Love lasts forever. But what if it doesn't? What if we have it and it goes away? What if we have it and it turns into something hurtful? What if we think we have it only to discover that it was never love at all?
Most of us can relate to one of those scenarios. Which means heartbreak -- the intense pain science says has powerful effects on our emotional and physical health, and that can even cause death -- is a pretty universal experience. Yet we often are willing to love again. Why?
We were inspired in part by French conceptual artist Sophie Calle's "Take Care of Yourself," an exhibit based on the responses she received from 107 of her female friends to an email her boyfriend sent dumping her, and that was the talk of the 2007 Venice Biennale.
Then one day as I was cleaning out a closet, I came upon dozens of love letters my former husband had sent to me when we first met, in pre-Internet days, and when we lived on opposite sides of the country for six months. More than a decade out of that marriage, with no ambivalence or regrets about the decision to split, I questioned what I should do with them -- destroy them? Leave them for my kids as proof that, yes, their parents once love each other passionately?
As two divorced women who believed in the "until death do us part" narrative, Veronica and I hoped to create a dialog about loss, which then became a multimedia exhibit -- the first exhibit, and the first juried exhibit, to explore heartbreak. And while the loss of romantic love often comes to mind when most of us think of heartbreak, we wanted the project to explore all sorts of loss. And it does.
Artist Mary Southall (above) created three mixed-media works that speak to three sudden deaths — a motorcyclist friend killed in an accident and buried on his 34th birthday, leaving behind a wife of just one year; a nephew, 17, taken off life support by his parents after the car he was a passenger in was struck by another vehicle that ran a light; and a teen starting high school along with her son who was fatally stabbed on a street corner.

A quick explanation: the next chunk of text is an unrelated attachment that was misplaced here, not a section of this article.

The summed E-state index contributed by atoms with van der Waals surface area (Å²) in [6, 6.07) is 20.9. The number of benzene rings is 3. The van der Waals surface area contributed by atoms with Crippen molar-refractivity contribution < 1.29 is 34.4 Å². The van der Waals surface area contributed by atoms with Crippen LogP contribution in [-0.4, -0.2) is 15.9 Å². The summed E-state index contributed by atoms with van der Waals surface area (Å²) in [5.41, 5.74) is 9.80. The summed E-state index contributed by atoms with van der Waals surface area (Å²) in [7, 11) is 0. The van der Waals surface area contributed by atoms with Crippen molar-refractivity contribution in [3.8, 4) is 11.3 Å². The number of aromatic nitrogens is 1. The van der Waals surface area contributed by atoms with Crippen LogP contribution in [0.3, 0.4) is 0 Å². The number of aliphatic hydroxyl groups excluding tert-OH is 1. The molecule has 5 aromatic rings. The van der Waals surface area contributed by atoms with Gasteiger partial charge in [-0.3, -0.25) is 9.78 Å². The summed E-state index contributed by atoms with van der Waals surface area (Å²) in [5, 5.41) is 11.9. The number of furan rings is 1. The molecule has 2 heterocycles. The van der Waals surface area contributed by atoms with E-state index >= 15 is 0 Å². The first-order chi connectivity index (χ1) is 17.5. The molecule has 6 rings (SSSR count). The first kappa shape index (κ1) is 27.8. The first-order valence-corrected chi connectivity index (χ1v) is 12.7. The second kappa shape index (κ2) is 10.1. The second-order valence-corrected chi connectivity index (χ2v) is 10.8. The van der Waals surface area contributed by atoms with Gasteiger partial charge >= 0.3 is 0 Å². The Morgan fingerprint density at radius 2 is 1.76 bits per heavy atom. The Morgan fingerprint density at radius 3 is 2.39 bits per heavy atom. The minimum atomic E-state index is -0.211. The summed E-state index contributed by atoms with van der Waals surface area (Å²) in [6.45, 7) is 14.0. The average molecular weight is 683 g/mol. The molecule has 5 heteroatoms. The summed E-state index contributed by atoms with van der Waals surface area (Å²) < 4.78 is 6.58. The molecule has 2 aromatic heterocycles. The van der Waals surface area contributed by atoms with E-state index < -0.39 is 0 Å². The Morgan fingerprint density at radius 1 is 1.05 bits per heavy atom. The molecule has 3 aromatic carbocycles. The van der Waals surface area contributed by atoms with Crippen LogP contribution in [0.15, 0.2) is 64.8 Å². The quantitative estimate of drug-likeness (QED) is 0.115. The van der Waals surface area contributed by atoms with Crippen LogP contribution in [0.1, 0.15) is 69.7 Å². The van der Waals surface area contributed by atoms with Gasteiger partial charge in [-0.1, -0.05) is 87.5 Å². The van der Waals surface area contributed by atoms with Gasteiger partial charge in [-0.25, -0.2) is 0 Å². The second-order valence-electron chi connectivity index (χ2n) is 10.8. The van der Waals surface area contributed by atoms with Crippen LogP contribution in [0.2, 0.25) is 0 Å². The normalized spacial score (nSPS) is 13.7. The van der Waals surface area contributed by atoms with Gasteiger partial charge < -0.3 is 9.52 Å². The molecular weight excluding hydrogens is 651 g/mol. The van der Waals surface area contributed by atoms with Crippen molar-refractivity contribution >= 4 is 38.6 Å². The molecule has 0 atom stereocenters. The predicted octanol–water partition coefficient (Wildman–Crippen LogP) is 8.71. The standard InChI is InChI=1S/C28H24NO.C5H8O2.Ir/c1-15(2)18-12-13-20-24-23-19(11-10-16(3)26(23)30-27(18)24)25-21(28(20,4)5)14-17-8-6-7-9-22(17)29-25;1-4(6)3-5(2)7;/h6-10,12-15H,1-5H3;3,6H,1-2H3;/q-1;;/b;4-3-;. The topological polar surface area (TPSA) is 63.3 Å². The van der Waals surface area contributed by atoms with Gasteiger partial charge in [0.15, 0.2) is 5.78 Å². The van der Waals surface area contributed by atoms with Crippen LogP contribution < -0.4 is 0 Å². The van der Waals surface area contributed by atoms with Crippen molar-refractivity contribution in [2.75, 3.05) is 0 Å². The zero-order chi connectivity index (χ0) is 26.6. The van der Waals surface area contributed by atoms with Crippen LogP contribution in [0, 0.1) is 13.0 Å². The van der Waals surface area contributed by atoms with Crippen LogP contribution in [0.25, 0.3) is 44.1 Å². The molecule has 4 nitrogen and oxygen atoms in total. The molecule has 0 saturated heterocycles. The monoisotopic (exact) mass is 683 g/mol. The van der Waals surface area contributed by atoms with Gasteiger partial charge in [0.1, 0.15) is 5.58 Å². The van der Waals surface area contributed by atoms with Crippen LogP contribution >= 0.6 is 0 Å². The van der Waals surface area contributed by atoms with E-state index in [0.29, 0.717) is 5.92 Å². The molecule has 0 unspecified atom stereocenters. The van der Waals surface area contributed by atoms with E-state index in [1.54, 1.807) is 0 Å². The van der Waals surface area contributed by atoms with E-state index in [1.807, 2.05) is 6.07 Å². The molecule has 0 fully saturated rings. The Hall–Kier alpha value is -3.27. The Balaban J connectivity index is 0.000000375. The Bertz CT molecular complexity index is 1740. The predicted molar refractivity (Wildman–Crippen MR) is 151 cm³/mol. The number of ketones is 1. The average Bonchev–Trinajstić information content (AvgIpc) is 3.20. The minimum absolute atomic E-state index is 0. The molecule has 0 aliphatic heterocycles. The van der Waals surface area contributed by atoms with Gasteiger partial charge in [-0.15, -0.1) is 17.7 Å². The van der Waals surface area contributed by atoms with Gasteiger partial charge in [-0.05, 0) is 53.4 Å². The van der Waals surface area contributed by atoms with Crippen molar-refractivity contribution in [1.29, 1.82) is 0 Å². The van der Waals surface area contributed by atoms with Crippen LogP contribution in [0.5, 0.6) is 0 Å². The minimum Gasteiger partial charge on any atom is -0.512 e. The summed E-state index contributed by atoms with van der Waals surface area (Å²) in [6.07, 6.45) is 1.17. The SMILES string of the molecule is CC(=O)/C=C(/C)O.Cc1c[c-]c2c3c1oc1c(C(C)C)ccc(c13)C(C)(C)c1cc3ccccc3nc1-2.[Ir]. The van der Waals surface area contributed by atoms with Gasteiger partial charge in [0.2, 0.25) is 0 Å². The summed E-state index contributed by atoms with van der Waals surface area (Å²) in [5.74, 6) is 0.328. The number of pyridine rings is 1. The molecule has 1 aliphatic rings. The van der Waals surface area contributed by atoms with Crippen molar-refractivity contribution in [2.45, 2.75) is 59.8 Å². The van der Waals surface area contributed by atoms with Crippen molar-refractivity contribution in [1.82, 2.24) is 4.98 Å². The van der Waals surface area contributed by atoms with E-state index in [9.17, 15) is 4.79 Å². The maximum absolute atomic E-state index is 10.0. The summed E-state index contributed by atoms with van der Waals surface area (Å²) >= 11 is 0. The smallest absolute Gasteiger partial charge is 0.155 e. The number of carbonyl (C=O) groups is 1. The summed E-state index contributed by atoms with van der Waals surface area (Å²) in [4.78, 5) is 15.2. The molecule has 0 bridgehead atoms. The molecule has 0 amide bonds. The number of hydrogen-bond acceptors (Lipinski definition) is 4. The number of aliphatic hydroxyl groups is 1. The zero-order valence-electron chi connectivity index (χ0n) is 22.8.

Francis Baker III's heart sculpture of concrete, rawhide, thread and wax (above) is engraved with the names of the teenaged soldiers "who have died as a result of the United States' recent wars" while Sandra Rubin's painting (below) speaks to the plight of refugees.
For BJ Thrailkill (below), the death of a sparrow she stumbled upon was a reminder of "how quickly things can change in our lives; loved ones can leave suddenly and sometimes for good."
Although her parents divorced years ago, Stephanie Thwaites (below) says it was her first heartbreak, and whenever she has experienced loss since "I become that little girl again."
But just as many artists expressed their anguish over romantic love -- whether lost, anguished, smothering or incomplete love.
While "Gravity of the Heart" will be on exhibit from Feb. 12 to March 4 at Art Brokers Gallery at 425 Irwin St. in San Rafael, California, we plan to continue the exploration of heartbreak after the exhibit ends. We hope you join us.
The "Gravity of the Heart," juried by longtime gallerists Donna Seager, co-owner of the Seager Gray Gallery in Mill Valley, California, and David Coyle, owner of the Art Brokers Gallery in San Rafael, California, will be on exhibit from Feb. 12 to March 4, at Art Brokers Gallery at 425 Irwin St. in San Rafael, with an artist reception from 6 to 8 p.m. Feb. 12. Learn more at our Facebook page and at ArtBrokers